Prime Minister Shinzo Abe on Monday downplayed criticism of remarks by his education minister the day before and said there was nothing wrong with Bunmei Ibuki calling Japan an “extremely homogenous” country.
“I think he was referring to the fact that we (the Japanese public) have gotten along with each other fairly well so far,” Abe said. “I don’t see any specific problem with that.”
Ibuki said Sunday at a convention of the Liberal Democratic Party’s chapter in Nagasaki Prefecture that “Japan has been historically governed by the Yamato (Japanese) race. Japan is an extremely homogenous country.”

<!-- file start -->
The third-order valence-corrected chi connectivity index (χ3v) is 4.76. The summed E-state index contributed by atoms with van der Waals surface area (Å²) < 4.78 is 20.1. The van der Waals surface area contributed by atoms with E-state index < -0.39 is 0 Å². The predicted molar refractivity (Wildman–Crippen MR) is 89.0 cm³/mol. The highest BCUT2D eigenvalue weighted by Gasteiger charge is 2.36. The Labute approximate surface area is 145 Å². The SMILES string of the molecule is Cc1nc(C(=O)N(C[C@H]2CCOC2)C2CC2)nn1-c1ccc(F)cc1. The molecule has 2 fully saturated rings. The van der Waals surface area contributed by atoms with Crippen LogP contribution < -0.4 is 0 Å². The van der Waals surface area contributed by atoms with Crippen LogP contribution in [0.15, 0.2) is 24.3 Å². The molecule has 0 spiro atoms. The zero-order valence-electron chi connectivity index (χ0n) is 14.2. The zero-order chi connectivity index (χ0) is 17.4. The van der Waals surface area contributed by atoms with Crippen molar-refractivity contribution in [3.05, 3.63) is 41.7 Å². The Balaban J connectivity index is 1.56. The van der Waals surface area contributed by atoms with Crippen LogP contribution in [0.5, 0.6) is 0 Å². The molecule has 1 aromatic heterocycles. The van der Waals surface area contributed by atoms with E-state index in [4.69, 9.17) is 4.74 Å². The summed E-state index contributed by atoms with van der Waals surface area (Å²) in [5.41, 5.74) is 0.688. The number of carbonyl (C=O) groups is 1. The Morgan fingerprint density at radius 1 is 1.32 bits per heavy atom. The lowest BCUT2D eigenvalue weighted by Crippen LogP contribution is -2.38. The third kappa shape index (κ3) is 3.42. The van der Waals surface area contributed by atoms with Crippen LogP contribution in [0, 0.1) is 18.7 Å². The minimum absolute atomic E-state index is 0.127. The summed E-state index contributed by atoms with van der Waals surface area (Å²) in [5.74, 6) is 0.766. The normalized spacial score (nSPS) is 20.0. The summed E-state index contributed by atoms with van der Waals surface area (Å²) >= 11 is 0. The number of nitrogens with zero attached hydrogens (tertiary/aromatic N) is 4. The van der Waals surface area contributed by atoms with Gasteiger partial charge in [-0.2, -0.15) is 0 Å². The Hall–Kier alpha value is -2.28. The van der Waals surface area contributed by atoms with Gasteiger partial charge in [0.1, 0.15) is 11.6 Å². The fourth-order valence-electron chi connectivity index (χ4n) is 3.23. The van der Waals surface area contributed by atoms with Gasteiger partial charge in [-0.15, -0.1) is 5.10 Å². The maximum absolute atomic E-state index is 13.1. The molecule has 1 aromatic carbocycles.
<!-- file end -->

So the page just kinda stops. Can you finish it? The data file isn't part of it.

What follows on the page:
Remarks regarding homogeneity have drawn criticism in the past. For instance, Prime Minister Yasuhiro Nakasone faced a strong backlash, mainly from Ainu indigenous people, when in 1986 he described Japan as a nation with a “homogenous race.”
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